I started walking up the street toward our cat who jumped out of the flower bed where she had been resting for hours, raced directly across the street and up the driveway of yet another neighbor’s house. I’m doing my Here Kitty routine to a disappearing cat. It was too much for me. What in the world was going on with this feline creature?

I decided to see for myself. I followed the trail up the driveway of this second neighbor’s house and found a startling sight.

Lilibets was sharing a food bowl with another cat about her same size – calmly eating – wait for it – dry food pellets. Alternate reality. I called again with my Here Kitty routine. The look of disdain was cold, unfeeling. She acted like she had never seen me before in her life.

I decided to be proactive and see whether our cat really belonged to this neighbor. I knocked on the door; a smiling man who appeared to be in his late 50s opened the door.

Could this be Lilibet’s forever home?

Stay tuned.

About Sheila Morris

Sheila Morris is a personal historian, essayist with humorist tendencies, lesbian activist, truth seeker and speaker in the tradition of other female Texas storytellers including her paternal grandmother. In December, 2017, the University of South Carolina Press published her collection of first-person accounts of a few of the people primarily responsible for the development of LGBTQ organizations in South Carolina. Southern Perspectives on the Queer Movement: Committed to Home will resonate with everyone interested in LGBTQ history in the South during the tumultuous times from the AIDS pandemic to marriage equality. She has published five nonfiction books including two memoirs, an essay compilation and two collections of her favorite blogs from I'll Call It Like I See It. Her first book, Deep in the Heart: A Memoir of Love and Longing received a Golden Crown Literary Society Award in 2008. Her writings have been included in various anthologies - most recently the 2017 Saints and Sinners Literary Magazine. Her latest book, Four Ticket Ride, was released in January, 2019. She is a displaced Texan living in South Carolina with her wife Teresa Williams and their dogs Spike, Charly and Carl. She is also Nana to her granddaughter Ella James born 10-01-2019. Born in rural Grimes County, Texas in 1946 her Texas roots still run wide and deep.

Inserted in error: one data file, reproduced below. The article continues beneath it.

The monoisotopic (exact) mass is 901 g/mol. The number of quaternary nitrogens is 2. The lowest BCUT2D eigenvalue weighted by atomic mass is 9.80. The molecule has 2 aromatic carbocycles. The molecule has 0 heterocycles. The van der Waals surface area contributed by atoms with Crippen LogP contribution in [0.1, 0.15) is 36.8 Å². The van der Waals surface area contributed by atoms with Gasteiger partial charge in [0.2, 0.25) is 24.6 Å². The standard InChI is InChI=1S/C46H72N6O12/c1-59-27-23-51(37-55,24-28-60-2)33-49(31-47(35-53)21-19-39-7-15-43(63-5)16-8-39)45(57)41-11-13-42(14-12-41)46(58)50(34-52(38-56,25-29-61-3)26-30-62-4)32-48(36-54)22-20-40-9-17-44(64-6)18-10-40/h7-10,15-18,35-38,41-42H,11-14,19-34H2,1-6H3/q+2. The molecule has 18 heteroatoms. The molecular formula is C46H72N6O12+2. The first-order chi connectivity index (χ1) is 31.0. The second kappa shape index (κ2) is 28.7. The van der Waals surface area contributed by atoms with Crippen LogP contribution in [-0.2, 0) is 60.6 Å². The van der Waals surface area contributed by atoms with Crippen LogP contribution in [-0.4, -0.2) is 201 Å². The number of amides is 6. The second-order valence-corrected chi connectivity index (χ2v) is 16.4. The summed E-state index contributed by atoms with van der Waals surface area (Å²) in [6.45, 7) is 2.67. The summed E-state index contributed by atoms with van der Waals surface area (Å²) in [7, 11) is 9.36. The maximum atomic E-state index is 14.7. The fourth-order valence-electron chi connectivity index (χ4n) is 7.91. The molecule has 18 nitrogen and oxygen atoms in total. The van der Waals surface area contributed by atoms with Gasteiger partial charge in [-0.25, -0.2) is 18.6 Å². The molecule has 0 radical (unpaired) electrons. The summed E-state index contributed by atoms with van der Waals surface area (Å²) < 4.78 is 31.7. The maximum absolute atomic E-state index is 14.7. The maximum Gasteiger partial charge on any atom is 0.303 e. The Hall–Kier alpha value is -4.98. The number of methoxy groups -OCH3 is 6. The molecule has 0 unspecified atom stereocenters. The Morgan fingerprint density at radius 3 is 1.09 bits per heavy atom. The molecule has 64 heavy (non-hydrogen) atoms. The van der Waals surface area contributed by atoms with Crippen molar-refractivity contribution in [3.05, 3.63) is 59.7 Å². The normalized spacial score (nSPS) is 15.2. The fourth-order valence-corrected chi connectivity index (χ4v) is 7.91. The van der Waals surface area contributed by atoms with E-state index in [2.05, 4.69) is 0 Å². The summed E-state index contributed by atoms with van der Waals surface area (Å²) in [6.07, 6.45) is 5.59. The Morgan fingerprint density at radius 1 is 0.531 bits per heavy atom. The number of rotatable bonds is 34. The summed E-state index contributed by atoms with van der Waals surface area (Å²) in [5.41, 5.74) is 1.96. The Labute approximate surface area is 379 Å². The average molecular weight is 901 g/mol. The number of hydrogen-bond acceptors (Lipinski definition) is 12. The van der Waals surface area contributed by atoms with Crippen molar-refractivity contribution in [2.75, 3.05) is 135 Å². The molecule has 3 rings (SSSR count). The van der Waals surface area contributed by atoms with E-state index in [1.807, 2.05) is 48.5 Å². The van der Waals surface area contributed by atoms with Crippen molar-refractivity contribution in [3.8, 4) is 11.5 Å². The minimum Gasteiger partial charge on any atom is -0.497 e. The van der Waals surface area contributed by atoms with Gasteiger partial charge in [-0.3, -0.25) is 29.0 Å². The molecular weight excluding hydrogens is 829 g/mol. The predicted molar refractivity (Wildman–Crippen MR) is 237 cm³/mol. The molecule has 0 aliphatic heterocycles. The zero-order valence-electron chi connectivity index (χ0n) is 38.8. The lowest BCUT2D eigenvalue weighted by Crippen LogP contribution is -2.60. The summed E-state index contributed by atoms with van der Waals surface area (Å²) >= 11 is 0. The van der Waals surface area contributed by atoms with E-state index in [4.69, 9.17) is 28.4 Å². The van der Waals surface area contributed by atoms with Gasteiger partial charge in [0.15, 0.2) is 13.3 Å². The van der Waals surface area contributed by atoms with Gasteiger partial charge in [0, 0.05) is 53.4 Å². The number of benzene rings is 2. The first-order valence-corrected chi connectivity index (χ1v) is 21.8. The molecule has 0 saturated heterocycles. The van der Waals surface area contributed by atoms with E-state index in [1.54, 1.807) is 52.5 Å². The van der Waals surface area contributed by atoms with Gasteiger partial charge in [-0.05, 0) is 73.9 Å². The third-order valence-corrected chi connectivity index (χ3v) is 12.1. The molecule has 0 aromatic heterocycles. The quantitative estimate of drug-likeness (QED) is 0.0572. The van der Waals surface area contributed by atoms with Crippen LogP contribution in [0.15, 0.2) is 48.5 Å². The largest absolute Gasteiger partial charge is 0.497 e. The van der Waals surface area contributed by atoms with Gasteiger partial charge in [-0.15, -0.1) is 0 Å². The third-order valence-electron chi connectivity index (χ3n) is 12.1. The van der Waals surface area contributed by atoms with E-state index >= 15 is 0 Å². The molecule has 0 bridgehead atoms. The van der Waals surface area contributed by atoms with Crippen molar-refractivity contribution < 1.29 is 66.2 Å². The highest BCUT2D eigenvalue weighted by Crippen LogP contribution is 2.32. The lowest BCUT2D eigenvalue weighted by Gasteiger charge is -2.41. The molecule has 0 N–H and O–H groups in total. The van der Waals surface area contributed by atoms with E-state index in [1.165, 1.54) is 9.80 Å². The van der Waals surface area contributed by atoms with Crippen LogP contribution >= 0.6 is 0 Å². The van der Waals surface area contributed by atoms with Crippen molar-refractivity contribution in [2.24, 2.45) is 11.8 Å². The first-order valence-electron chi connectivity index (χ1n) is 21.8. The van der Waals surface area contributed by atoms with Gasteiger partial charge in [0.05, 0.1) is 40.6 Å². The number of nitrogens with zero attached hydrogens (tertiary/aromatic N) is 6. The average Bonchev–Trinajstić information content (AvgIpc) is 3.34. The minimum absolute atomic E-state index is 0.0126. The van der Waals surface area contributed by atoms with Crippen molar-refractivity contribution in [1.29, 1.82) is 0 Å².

This entry was posted in family life, Humor, Lesbian Literary, Life, Personal, Reflections, Slice of Life, The Way Life Is, The Way Life Should Be and tagged , , . Bookmark the permalink.

6 Responses to and now, the rest of the story on our puddy tat (part I)

  1. She certainly is a rotter!

    Liked by 1 person

  2. JosieHolford says:

    Sounds like she needs to be spayed before you have more cats to contend with!
    Cats are notoriously promiscuous when it comes to selecting their staff. Sounds like you have competition. Although it’s a well-known fact that eight out of ten cats prefer lesbians. Just as eight out of ten lesbians prefer cats.

    Liked by 1 person

    • Hahaha, Josie. Good one for the eight out of ten lesbians prefer cats! I know that’s right. Agreed 100%.
      As for “our” cat, she is a very old cat so if she produces offspring, I would be surprised (and horrified, I might add).

      Liked by 1 person

  3. Luanne says:

    Oh my!!! It’s so weird but some cats do prefer kibble. Perry is one of them. So stupid. I’ve told him 1,000 times it’s not healthy, but he ignores me. So I give him a wet treat called Churu. Yum!!!

    Liked by 1 person